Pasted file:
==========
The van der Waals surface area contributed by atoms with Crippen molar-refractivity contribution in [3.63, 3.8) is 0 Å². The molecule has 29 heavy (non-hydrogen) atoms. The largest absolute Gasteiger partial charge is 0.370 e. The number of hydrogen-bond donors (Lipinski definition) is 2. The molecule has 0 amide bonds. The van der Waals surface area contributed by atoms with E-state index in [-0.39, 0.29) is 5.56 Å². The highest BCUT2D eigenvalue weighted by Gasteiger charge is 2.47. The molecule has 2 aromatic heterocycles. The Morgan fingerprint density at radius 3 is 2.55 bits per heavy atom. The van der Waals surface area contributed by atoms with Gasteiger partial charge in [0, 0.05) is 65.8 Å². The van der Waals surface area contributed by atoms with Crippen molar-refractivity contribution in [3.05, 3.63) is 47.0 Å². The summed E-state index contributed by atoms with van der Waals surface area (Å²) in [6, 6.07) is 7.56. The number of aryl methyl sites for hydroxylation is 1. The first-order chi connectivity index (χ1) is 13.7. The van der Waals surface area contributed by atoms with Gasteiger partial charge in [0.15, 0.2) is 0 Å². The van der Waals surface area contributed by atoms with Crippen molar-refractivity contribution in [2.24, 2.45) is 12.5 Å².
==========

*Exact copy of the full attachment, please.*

The van der Waals surface area contributed by atoms with Crippen molar-refractivity contribution in [3.63, 3.8) is 0 Å². The molecule has 29 heavy (non-hydrogen) atoms. The largest absolute Gasteiger partial charge is 0.370 e. The number of hydrogen-bond donors (Lipinski definition) is 2. The molecule has 0 amide bonds. The van der Waals surface area contributed by atoms with E-state index in [-0.39, 0.29) is 5.56 Å². The highest BCUT2D eigenvalue weighted by Gasteiger charge is 2.47. The molecule has 2 aromatic heterocycles. The Morgan fingerprint density at radius 3 is 2.55 bits per heavy atom. The van der Waals surface area contributed by atoms with Gasteiger partial charge in [0, 0.05) is 65.8 Å². The van der Waals surface area contributed by atoms with Crippen molar-refractivity contribution in [3.05, 3.63) is 47.0 Å². The summed E-state index contributed by atoms with van der Waals surface area (Å²) in [6, 6.07) is 7.56. The number of aryl methyl sites for hydroxylation is 1. The first-order chi connectivity index (χ1) is 13.7. The van der Waals surface area contributed by atoms with Gasteiger partial charge in [0.15, 0.2) is 0 Å². The van der Waals surface area contributed by atoms with Crippen molar-refractivity contribution in [2.24, 2.45) is 12.5 Å².